> instead you get a nice tail-recursion, even if foldl'2 is used only
> once and not exported.
>
> Why GHC does that for (), beats me.
>
> > I don't see any let expressions in the
> > folding code, so I assume no thunks are being created. I can make a
> > tail call appear by doing either of two things:
> >
> > 1. Replace "lgo z []" with "lgo !z []". This suggestion came from
> > an email on haskell-beginners that I can't find right now. It was
> > a few months ago.
>
> Perhaps
> http://www.haskell.org/pipermail/beginners/2010-August/005016.html ?
Yes, that was the email. It was more recent than I thought.
> > 2. Instead of using the __GLASGOW_HASKELL__ version of foldl', use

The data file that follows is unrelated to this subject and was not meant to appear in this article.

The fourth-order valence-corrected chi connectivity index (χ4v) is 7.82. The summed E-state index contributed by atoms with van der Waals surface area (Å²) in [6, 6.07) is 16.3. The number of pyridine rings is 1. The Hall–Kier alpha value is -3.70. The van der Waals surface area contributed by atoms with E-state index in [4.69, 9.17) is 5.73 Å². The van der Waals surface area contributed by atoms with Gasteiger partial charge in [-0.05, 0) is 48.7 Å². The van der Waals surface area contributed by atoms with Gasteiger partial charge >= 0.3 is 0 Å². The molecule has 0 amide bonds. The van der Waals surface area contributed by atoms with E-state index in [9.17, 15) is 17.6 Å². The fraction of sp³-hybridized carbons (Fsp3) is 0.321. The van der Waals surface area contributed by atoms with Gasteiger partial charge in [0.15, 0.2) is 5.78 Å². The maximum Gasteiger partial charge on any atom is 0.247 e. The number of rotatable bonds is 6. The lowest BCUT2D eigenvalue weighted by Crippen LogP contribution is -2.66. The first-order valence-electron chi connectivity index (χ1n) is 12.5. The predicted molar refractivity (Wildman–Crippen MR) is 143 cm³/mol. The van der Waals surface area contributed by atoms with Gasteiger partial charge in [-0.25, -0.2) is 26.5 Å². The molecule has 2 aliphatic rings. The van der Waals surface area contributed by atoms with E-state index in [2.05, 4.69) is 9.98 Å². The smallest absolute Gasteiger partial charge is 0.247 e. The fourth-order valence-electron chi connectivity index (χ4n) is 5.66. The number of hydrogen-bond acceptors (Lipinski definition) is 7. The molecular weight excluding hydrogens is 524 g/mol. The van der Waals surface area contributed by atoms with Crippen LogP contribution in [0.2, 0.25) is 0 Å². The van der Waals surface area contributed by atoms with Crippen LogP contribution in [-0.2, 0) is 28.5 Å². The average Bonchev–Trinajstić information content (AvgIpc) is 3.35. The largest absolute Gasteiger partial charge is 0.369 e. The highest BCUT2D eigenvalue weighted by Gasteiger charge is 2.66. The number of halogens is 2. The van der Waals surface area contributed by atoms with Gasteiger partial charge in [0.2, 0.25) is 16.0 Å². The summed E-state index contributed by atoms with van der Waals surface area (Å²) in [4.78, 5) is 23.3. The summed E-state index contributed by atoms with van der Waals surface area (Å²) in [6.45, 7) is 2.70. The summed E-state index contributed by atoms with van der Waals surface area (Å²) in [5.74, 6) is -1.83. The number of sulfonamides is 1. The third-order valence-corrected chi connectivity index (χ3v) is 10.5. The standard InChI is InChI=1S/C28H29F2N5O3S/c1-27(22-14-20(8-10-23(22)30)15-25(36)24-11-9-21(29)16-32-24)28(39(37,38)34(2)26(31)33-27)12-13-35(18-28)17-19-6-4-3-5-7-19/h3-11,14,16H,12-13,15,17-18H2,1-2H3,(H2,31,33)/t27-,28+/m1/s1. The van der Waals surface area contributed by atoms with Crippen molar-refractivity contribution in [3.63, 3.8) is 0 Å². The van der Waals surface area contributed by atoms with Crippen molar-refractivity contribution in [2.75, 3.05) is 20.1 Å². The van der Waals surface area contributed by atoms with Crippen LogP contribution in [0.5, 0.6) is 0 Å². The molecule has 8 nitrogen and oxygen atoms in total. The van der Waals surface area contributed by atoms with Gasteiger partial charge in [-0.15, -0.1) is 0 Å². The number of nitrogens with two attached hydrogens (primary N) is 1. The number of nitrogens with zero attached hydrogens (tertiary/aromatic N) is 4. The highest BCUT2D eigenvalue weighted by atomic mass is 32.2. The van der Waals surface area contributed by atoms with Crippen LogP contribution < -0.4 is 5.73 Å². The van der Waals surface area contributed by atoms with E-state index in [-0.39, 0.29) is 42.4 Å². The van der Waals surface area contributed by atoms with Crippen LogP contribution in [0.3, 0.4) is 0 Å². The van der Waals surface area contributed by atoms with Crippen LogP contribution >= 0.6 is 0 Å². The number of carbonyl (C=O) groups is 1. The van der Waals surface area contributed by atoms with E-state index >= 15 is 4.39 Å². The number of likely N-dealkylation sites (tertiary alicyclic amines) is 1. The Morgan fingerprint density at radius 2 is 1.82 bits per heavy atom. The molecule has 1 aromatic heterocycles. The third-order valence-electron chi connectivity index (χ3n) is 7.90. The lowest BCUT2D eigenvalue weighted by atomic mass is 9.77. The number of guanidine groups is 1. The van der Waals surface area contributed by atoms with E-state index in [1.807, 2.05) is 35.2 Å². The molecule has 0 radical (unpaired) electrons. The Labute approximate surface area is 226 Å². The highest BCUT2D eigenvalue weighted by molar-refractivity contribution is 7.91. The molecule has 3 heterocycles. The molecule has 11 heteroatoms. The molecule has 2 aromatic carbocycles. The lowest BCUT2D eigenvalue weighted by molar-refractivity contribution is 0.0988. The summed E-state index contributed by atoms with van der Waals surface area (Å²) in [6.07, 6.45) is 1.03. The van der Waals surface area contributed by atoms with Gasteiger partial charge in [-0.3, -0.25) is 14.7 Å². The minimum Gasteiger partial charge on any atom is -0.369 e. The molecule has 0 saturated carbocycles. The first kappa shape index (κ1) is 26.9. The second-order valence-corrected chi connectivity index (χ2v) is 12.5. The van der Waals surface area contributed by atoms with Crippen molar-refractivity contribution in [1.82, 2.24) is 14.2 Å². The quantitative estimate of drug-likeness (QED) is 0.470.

> > the other version:
> >
> > foldl' f a [] = a
> > foldl' f a (x:xs) = let a' = f a x in a' `seq` foldl' f a' xs
>
> But that needs to pass also the function, which is generally slower
> than having it as a static argument.
>
> 3. {-# NOINLINE foldl'2 #-}
>
> But that's not so good for performance in general.
>
> Option 1 gives the best Core, but it changes behaviour, with that,
>
> foldl' (\_ _ -> 1) undefined [0] = 1
> foldl'2 (\_ _ -> 1) undefined [0] = _|_
>
> To retain the behaviour of foldl',
>
> foldl'2 f z0 xs0 =
> case xs0 of
> [] -> z0
> (x:xs) -> lgo (f z0 x) xs
> where
> lgo !z [] = z
> lgo z (y:ys) = lgo (f z y) ys
I think I see why foldl'2 and foldl' have the same behavior.
> > My test case is contrived. Originally, I had a program that read
> > lines from a file as Data.ByteString values, and I was trying to
> > debug a stack overflow. I added the foldl' call to force the
> > evaluation of the ByteString lines, but the foldl' call itself
> > overflowed the stack.
>